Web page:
Pubdate: Thu, 26 Jun 2003
Source: Dallas Morning News (TX)
Copyright: 2003 The Dallas Morning News
Author: Ricardo Sandoval, The Dallas Morning News


Fewer Departments Intended to Ease Fight Against Trafficking

MEXICO CITY - Despite a string of successes in the war on drugs,
Mexican authorities face new threats from traffickers - threats that
have spurred the nation's top law enforcement official into
overhauling his vast agency.

Rafael Macedo de la Concha, Mexico's attorney general, on Wednesday
detailed a restructuring of his ministry, a legion of agents and
police once believed to be overwhelmingly corrupt. Under Mr. Macedo de
la Concha, the agency - known as the PGR in its Spanish acronym - has
begun to right itself.

He is streamlining two dozen divisions of the PGR into nine leaner
sections that feature beefed-up intelligence units, anti-corruption
and anti-terrorism squads, and a new victims' rights unit.

The move was prompted by a need to hasten the agency's turnaround amid
a constant reorganization of drug cartels and a drumbeat of firings
and expulsions of federal drug agents on corruption charges.

"These last months have been full, full of problems ... and obviously,
we are looking for solutions to what the people say are our biggest
problems," Mr. Macedo de la Concha told reporters Wednesday.

In the 30 months since he took a leave from his job as Mexican army
general and chief prosecutor to become the nation's attorney general,
Mr. Macedo de la Concha has orchestrated the crippling of the Arellano
Felix drug organization of Tijuana and Osiel Cardenas' Matamoros-based
Gulf Cartel. He's also fired or suspended 2,600 federal agents and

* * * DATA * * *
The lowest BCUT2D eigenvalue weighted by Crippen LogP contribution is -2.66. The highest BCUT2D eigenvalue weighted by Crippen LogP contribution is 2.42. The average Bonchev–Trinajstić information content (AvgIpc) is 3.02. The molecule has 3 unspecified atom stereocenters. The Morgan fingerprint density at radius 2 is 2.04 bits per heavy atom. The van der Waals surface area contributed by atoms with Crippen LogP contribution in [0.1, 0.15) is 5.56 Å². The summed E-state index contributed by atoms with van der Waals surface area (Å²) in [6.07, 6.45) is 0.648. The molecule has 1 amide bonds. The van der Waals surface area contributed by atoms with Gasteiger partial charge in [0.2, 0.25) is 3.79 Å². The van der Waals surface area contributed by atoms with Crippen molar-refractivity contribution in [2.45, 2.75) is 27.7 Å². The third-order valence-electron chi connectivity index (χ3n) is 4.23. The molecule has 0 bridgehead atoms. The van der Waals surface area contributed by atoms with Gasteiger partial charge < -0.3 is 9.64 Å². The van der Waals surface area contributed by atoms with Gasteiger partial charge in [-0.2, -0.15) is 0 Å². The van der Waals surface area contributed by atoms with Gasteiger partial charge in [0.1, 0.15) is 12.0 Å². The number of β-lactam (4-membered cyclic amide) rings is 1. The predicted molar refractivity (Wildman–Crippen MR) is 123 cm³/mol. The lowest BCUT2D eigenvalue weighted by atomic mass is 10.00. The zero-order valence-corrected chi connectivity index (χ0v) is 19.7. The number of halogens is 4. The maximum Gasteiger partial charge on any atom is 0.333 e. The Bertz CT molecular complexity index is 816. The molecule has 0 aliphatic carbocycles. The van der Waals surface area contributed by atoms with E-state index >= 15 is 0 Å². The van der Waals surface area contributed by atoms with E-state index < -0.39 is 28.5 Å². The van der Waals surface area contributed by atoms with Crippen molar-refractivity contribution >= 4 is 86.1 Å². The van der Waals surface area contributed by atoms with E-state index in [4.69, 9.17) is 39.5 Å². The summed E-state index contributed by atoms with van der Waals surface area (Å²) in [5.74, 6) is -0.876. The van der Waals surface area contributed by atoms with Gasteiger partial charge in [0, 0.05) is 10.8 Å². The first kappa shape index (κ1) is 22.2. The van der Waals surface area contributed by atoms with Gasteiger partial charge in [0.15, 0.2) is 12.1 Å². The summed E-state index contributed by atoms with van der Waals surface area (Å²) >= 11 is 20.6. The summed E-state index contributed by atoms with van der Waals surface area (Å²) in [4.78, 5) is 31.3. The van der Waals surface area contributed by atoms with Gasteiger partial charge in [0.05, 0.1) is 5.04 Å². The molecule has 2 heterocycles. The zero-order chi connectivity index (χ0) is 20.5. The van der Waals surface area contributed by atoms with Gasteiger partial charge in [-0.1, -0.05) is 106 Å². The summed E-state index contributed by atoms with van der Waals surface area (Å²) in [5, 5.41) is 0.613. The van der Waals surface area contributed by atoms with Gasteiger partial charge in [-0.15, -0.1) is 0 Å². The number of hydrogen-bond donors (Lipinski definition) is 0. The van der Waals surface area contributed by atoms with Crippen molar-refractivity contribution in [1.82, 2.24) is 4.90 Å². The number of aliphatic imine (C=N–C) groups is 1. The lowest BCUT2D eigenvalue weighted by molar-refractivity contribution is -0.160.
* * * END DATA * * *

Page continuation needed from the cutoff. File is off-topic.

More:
But for every action in the war on drugs, there is a reaction. In
recent months Mexican traffickers have become more violent, killing
dozens of people, including police and soldiers. Colombian cocaine and
heroin producers have become more directly involved in Mexican
trafficking. In the absence of high-profile drug lords, many smaller
"capos" have begun shooting it out with the established cartels for
control of a Mexican drug production and shipping enterprise worth
billions of dollars annually.

Even the once-lauded work of the Mexican military against traffickers
has been tainted with the emergence of at least 30 army deserters as
hit men and guards for drug lords in northern Mexico.

Despite successes against some cartels, narco-trafficking analysts
fear there are years of struggle ahead for Mexico's police corps.

"The work has been good so far, and this group of chief prosecutors
has shown more will than others to take real action against drugs and
corruption," said Jorge Chabat, an international affairs specialist
with the Center for Economic Research in Mexico City.

Each day, Mr. Chabat said, new threats emerge, such as the resurgent
presence of Colombian cartel lieutenants among Mexican

Jose Luis Santiago Vasconselos, chief of the PGR's organized crime
task force, said: "The holes we've created recently in the leadership
of Mexican cartels has brought them here in greater numbers to seek
out new contacts among emerging traffickers, to guarantee that they're
being paid, and to get their money back to Colombia."

At least three major cartel leaders remain free. Joaquin "El Chapo"
Guzman escaped a maximum security prison and is believed to have
recouped control of his cartel in western Mexico. Vicente Carrillo
Fuentes is the reputed leader of the thriving Juarez Cartel. Ismael
Zambada, the western Mexico trafficker, is suspected of ordering the
killing of Ramon Arellano Felix, the leader of the Tijuana Cartel.

And, while big Mexican cartels have been hurt by police and military
action, "the major groups are still active, still intact," said a U.S.
official who spoke on condition of anonymity. "They have not
fragmented, even though many others are coming up to challenge their
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MAP posted-by: Richard Lake